• UN-Arab League envoy will discuss how to end violence
• UN to take part in humanitarian mission this weekend
• 1,000 refugees driven across Turkish border
9.12am: The Syrian ambassador has left the UK. My colleague Shiv Malik writes
The foreign office has confirmed Sami Khiyami’s departure and said that this had been a “matter for the Syrian government” .
A spokesperson added that although the UK’s embassy in Syria had been closed as of the 1 March the UK hadn’t broken off relations with Syria and that they were still maintaining links as “we still think it is useful [to do] at this time”.
We hopefully will get a full statement from the FCO later on in the morning.
Voice of Russia reported on 11 March that the Syrian ambassador was leaving but it was not picked up by the British press at the time. It said Khiyami’s tenure had expired, adding:
Damascus began withdrawal of their ambassadors from EU countries to avoid possible expulsion of Syrian diplomatic representatives in response to the harsh action by Bashar al-Assad against the opposition.
[The] Syrian diplomatic mission in UK will not be ended, and over time, according to procedures, a new ambassador may be appointed. It’s not reported when the Syrian ambassador plans to leave the UK.
8.57am: Good morning and welcome to Middle East Live. It is the first Friday, traditionally a day of large protests, in the second year of the Syrian uprising.
Latest developments in Syria
• The UN-Arab League special envoy, Kofi Annan, is due to brief the United Nations security council about his talks in Damascus and proposals to end the violence. “The door of dialogue is still open. We are still engaged with Syrian authorities over Mr. Annan’s proposals,” Annan’s spokesman Ahmad Fawzi said in Geneva. “He’s been in telephone contact with the Syrian foreign minister during the course of the day … as well as with international actors, member states with influence.” Western diplomats expressed pessimism in private over Annan’s chances of success.
• The UN is to send experts to accompany a Syrian government-led humanitarian mission this weekend. The delegation will visit Homs. Deraa and Hama, analysts told al-Jazeera. Valerie Amos, the UN’s humanitarian chief said “it is increasingly vital that humanitarian organisations have unhindered access to identify urgent needs and provide emergency care and basic supplies”.
• Syrian forces have pressed their military offensive in the northern province of Idlib, driving 1,000 refugees across the Turkish border as the bloody revolt against President Bashar al-Assad entered a second year with no sign of political solution, Reuters reported, citing the British-based Syrian Observatory for Human Rights. The monitoring group said 45 civilians were were killed in the frontier province, including 23 whose bodies were found with their hands tied behind their backs, as well as five army deserters.
• Opposition activists believe Deraa will be the next target for the military. Tanks on Thursday remained on the outskirts of the besieged town and clashes were sporadic and confined to areas near demonstration flashpoints.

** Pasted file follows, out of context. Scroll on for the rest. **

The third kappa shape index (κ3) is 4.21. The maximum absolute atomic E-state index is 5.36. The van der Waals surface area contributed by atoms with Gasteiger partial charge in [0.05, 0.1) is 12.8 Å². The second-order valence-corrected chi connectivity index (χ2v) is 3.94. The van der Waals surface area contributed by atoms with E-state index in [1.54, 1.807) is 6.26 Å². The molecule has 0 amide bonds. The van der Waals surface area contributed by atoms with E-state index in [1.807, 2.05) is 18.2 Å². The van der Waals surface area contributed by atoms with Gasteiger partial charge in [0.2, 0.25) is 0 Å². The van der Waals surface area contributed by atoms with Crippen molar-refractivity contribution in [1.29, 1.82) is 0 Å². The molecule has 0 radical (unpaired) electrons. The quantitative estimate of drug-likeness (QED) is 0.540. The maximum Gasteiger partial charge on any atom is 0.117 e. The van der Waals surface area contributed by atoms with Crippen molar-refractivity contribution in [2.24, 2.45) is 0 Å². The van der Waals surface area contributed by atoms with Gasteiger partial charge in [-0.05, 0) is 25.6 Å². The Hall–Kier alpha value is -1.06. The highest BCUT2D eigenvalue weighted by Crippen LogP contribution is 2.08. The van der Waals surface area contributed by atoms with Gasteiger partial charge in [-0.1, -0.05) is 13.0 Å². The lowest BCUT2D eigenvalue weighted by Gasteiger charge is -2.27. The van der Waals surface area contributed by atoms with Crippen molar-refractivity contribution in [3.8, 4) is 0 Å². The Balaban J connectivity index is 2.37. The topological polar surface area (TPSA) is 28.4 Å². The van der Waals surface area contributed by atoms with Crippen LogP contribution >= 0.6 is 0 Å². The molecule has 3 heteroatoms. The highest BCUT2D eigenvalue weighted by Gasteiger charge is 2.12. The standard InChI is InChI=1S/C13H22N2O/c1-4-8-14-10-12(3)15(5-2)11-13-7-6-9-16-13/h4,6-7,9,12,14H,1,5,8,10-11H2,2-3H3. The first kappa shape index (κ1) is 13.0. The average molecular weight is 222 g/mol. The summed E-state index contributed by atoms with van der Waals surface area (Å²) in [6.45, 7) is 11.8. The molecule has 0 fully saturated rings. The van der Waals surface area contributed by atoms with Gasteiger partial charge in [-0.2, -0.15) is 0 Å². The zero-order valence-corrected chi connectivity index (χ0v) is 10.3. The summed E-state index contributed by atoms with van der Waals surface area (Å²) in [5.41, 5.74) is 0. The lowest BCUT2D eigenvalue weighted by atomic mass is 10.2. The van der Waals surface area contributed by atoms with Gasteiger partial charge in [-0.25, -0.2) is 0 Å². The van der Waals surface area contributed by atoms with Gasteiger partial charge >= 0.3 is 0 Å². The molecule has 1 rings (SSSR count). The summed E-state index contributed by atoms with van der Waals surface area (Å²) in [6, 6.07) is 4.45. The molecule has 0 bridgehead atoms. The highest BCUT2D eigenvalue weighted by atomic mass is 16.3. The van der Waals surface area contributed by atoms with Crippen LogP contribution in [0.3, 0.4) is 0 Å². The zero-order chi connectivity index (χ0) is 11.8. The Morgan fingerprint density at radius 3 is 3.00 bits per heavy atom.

• Opposition activists are calling for more protests, calling today the “Friday of popular resistance” and “a new stage in our revolution”. The uprising against the Assad regime has now entered its second year.
• Four members of the Gulf Cooperation Council (GCC) will close their embassies in Syria over its violent crackdown on popular protests against the Assad regime, the Saudi Press Agency reported late on Thursday. GCC Secretary General Abdullatif al-Zayani, in a statement, was quoted as saying the move demonstrated a rejection of “the Syrian regime’s continuing killing and tormenting of the unarmed Syrian people, its insistence on the military option and ignoring all efforts for a way out of the tragic situation lived by the brotherly Syrian people”. Kuwait, Oman, United Arab Emirates and Qatar were to close their embassies, after Saudi Arabia and Bahrain, the other two GCC members, announced embassy closures on Wednesday.
• Fawaz Akhras, a Harley Street cardiologist and the father-in-law of the Syrian president, Bashar al-Assad has been acting as a close adviser to his son-in-law during his regime’s brutal crackdown on anti-government activists, according to a cache of what appear to be emails sent and received by Bashar al-Assad and his wife obtained by the Guardian. Akhras used a private email channel to the Syrian leader to offer advice on how the regime should spin its suppression of the uprising, including how best to rebut graphic video footage appearing to show the torture of children by Syrian forces.
• Syrian activists and opposition figures have reacted with outrage to the email cache revealed by the Guardian, saying that they showed Assad and his ruling circle were blase about the uprising in their country. The Guardian’s website was also reported to have been blocked in much of Syria on Thursday in an apparent attempt to prevent citizens from reading the Assad emails.
from Haroon Siddique